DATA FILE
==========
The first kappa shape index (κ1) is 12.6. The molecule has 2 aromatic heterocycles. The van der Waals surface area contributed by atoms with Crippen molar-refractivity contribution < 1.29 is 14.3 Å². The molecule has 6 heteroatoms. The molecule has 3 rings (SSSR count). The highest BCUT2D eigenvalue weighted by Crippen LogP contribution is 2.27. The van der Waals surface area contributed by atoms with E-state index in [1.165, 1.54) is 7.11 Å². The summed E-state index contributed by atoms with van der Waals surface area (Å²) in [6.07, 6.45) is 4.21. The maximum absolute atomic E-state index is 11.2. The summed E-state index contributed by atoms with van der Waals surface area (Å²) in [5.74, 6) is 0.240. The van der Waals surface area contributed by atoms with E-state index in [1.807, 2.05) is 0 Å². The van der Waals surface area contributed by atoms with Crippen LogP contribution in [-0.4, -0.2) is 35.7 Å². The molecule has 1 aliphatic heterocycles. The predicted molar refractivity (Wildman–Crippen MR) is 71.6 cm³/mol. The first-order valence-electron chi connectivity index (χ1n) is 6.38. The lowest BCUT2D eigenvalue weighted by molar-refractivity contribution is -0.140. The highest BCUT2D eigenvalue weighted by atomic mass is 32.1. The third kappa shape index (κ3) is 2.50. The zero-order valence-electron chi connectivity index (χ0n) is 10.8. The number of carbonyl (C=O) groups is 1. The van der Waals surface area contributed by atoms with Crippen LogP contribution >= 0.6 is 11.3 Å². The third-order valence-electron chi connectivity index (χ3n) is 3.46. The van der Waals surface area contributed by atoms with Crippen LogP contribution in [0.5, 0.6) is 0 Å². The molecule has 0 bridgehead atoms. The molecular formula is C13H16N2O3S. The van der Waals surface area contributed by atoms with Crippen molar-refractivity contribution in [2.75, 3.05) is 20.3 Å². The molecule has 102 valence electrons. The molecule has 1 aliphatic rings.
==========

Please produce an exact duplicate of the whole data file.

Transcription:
The first kappa shape index (κ1) is 12.6. The molecule has 2 aromatic heterocycles. The van der Waals surface area contributed by atoms with Crippen molar-refractivity contribution < 1.29 is 14.3 Å². The molecule has 6 heteroatoms. The molecule has 3 rings (SSSR count). The highest BCUT2D eigenvalue weighted by Crippen LogP contribution is 2.27. The van der Waals surface area contributed by atoms with E-state index in [1.165, 1.54) is 7.11 Å². The summed E-state index contributed by atoms with van der Waals surface area (Å²) in [6.07, 6.45) is 4.21. The maximum absolute atomic E-state index is 11.2. The summed E-state index contributed by atoms with van der Waals surface area (Å²) in [5.74, 6) is 0.240. The van der Waals surface area contributed by atoms with E-state index in [1.807, 2.05) is 0 Å². The van der Waals surface area contributed by atoms with Crippen LogP contribution in [-0.4, -0.2) is 35.7 Å². The molecule has 1 aliphatic heterocycles. The predicted molar refractivity (Wildman–Crippen MR) is 71.6 cm³/mol. The first-order valence-electron chi connectivity index (χ1n) is 6.38. The lowest BCUT2D eigenvalue weighted by molar-refractivity contribution is -0.140. The highest BCUT2D eigenvalue weighted by atomic mass is 32.1. The third kappa shape index (κ3) is 2.50. The zero-order valence-electron chi connectivity index (χ0n) is 10.8. The number of carbonyl (C=O) groups is 1. The van der Waals surface area contributed by atoms with Crippen LogP contribution >= 0.6 is 11.3 Å². The third-order valence-electron chi connectivity index (χ3n) is 3.46. The van der Waals surface area contributed by atoms with Crippen LogP contribution in [0.5, 0.6) is 0 Å². The molecule has 0 bridgehead atoms. The molecular formula is C13H16N2O3S. The van der Waals surface area contributed by atoms with Crippen molar-refractivity contribution in [2.75, 3.05) is 20.3 Å². The molecule has 102 valence electrons. The molecule has 1 aliphatic rings.